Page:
The sluggard craves and gets nothing, but the desires of the diligent are fully satisfied. (Proverbs 13:4)
Diligent – constant in effort to accomplish something, attentive and persistent in doing anything.
Characterized by steady, earnest, energetic effort. Having or showing care
and conscientiousness in one’s work or duties.
Not long after I’d had my first child, I called my mother in a panic. I mean, near hyperventilating,
I-can’t-breathe, snot crying. This baby requires a LOT of my time, I told her, and I’m tired.
How could I wash and fold clothes, prepare meals, study the word, take a shower,
vacuum the carpets, go shopping for the house, entertain my husband,
or anything else on the near endless to do list of the stay-at-home mom (SAHM)
– not to mention be of any use in the ministry – when I was nursing and caring for a child
so that she seemed a near permanent fixture in my arms? My mother, who’d never been a SAHM,
but had single-parented three daughters, offered this sage advice. You make yourself do it.
Make yourself do it? I scoffed, but long after we’d ended our call, I repeated this advice silently to myself,
trying it on for size. Her advice made me confront my secret shame –
I did not want to do all this hard work; it was hard! But I did want the clothes
folded and put away, the dinner cooked, the beds made, the groceries shopped,
the child well cared for, the husband happy, and the gifts and talents the Lord
had given me put to good use for the benefit of the kingdom.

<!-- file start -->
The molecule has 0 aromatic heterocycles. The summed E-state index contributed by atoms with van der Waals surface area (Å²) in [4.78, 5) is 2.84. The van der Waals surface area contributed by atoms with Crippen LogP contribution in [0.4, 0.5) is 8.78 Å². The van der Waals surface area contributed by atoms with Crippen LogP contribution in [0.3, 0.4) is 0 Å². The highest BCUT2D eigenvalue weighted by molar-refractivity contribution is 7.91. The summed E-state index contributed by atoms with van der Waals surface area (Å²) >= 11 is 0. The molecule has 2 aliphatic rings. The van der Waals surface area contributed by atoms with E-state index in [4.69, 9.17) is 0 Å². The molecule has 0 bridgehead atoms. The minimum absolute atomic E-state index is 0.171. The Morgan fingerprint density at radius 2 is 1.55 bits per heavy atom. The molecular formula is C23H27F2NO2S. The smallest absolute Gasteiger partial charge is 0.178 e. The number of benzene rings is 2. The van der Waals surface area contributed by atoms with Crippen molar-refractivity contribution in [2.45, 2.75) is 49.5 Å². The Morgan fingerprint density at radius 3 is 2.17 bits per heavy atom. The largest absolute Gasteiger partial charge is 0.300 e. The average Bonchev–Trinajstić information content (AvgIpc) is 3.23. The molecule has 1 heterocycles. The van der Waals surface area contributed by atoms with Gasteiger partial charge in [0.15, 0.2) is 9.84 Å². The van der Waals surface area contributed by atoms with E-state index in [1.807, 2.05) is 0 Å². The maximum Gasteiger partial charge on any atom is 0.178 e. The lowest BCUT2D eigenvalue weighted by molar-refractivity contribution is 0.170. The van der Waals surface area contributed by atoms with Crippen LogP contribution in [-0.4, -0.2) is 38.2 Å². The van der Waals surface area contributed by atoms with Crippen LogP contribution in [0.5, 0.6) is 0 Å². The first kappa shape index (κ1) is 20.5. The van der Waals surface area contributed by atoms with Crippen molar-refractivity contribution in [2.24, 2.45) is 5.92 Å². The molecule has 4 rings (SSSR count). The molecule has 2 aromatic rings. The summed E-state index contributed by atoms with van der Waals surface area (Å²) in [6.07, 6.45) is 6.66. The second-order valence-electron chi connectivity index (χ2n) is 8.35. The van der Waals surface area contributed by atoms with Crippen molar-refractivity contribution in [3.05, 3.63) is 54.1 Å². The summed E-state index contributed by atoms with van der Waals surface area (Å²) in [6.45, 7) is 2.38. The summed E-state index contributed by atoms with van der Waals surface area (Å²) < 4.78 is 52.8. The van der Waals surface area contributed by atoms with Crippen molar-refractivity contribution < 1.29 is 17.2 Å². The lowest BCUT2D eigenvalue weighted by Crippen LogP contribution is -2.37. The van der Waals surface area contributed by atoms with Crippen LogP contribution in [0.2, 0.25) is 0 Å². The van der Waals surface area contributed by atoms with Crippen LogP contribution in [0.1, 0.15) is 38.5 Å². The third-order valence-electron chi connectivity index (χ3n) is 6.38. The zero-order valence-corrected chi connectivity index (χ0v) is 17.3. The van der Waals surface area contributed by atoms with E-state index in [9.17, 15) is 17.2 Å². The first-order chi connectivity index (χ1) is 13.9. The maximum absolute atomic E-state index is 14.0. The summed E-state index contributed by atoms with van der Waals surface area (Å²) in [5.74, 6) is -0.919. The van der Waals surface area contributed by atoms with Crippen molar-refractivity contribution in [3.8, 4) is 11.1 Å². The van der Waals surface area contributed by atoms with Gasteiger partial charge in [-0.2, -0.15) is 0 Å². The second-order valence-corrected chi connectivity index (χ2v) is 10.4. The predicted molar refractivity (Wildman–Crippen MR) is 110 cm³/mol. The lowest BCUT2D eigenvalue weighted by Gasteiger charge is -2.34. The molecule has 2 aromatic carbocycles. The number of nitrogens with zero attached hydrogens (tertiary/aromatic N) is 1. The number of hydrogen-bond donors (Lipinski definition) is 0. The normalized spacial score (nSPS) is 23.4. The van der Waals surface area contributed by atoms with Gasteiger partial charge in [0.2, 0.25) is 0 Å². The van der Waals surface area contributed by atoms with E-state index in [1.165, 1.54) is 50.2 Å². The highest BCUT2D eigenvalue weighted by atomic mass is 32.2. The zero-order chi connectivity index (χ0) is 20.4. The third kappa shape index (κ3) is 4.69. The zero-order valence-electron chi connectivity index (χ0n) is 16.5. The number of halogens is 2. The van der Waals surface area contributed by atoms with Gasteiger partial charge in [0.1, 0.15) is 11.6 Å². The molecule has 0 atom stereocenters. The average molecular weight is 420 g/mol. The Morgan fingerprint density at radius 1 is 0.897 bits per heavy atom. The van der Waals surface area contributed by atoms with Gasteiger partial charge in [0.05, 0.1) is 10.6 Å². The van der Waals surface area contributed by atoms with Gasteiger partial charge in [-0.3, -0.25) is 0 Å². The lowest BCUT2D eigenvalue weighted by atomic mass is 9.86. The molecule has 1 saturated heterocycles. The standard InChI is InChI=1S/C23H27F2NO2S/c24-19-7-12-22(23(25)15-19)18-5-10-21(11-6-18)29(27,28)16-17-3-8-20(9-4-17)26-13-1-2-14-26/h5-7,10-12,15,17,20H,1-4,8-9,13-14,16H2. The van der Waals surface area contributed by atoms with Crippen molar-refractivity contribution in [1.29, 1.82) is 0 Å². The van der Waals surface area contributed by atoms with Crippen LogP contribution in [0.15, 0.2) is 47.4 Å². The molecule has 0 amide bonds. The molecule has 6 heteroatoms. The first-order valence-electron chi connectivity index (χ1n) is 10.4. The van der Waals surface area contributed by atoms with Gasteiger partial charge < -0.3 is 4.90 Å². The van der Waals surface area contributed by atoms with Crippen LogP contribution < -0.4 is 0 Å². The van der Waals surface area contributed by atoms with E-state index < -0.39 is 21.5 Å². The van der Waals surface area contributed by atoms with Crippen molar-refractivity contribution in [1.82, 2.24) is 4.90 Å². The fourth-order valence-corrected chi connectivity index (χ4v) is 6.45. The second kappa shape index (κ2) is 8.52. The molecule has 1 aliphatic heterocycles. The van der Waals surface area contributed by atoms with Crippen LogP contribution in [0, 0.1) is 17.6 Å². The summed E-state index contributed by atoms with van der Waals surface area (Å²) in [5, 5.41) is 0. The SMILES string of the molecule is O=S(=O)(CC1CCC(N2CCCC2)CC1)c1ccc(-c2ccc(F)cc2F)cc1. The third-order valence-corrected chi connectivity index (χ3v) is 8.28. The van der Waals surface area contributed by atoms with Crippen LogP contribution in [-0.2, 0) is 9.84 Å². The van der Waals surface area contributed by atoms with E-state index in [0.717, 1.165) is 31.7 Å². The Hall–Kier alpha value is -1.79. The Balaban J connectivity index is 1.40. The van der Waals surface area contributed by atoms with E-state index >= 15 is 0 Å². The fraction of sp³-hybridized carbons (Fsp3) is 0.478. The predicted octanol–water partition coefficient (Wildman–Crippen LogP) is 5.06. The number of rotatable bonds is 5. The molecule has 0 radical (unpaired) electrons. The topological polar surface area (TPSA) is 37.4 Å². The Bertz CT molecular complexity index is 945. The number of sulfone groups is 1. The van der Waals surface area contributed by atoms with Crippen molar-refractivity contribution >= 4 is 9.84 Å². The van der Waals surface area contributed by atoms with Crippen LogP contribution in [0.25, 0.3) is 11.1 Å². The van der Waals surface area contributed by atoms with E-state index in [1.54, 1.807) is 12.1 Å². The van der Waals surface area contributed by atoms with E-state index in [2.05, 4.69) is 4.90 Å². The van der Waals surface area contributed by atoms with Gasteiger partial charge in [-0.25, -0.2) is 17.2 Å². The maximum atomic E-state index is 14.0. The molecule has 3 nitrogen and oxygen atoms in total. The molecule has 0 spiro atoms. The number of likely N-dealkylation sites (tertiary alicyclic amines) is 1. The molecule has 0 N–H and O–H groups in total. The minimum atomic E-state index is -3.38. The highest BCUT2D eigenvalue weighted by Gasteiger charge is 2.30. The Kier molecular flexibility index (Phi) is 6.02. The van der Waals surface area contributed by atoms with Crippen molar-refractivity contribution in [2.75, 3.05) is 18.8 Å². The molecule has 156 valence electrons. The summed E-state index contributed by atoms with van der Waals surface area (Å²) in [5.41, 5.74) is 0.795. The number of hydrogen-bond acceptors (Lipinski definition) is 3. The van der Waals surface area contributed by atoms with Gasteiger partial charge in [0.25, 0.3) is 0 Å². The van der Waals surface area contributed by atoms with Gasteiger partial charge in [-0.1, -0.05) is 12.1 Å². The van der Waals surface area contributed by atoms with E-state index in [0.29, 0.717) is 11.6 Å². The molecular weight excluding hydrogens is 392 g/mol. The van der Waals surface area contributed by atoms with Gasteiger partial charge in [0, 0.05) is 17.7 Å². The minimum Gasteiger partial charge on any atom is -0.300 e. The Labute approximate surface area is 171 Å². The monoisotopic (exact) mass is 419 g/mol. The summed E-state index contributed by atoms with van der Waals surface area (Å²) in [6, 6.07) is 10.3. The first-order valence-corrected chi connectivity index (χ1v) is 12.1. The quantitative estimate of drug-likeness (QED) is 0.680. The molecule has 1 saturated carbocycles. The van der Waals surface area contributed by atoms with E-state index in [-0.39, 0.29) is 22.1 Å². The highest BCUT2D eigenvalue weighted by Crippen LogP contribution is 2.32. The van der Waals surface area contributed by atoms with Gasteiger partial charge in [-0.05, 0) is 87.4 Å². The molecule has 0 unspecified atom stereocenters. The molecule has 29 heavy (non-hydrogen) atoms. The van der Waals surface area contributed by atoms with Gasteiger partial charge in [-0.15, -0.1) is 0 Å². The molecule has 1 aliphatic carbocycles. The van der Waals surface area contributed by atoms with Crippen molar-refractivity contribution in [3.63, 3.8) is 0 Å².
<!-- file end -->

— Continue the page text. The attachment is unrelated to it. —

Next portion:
Flash forward several years. I now have three children, and with them increased
responsibilities. All the things that needed to be done when there was only one
child still need to get done, but now there’s homework to help with, home-school
lessons to prepare and deliver to three hungry minds, and a small business to
grow. I don’t love the children any less now that there are more of them and
still only one me. I want them to have clean clothes and nutritious meals.
I want them to see that a husband and wife love and respect one another, and work
in harmony. I want them to be intelligent and do well academically. I want them
to know, love, and serve God. I want them to be exceptional people and do
exceptional things! All of these things are important and need to be done, even
when I don’t want to contribute my time to the effort.
My husband told me once that desire without a work ethic will make you miserable.
Your goals become chains and your dreams become nightmares. You’ll find yourself surrounded
by things you want but lack the drive to make any of them happen. Desire without diligence can devour you!
And for those times when I would rather curl up with a novel than cook dinner,
rather nap than teach, rather go out with girlfriends than go grocery shopping,
there is wonderful encouragement to be found in the word of God. One of my favorites is this:
"So let’s not get tired of doing what is good. At just the right time we will reap a harvest of blessing
if we don’t give up." (Galatians 6:9)
Application: There is no perfect mother! Every day may not see you rising with the sun,
and some days you’ll miss a beat…or two or three or four. Be encouraged!
A lackluster day does not define who we are as mothers when our lives exhibit our consistent pursuit
of that which will edify our children.
Affirmation: Lord, I desire every good thing for my children. Help me to diligently pursue
cultivating a godly character, and please send encouragement for when I’m weak and weary.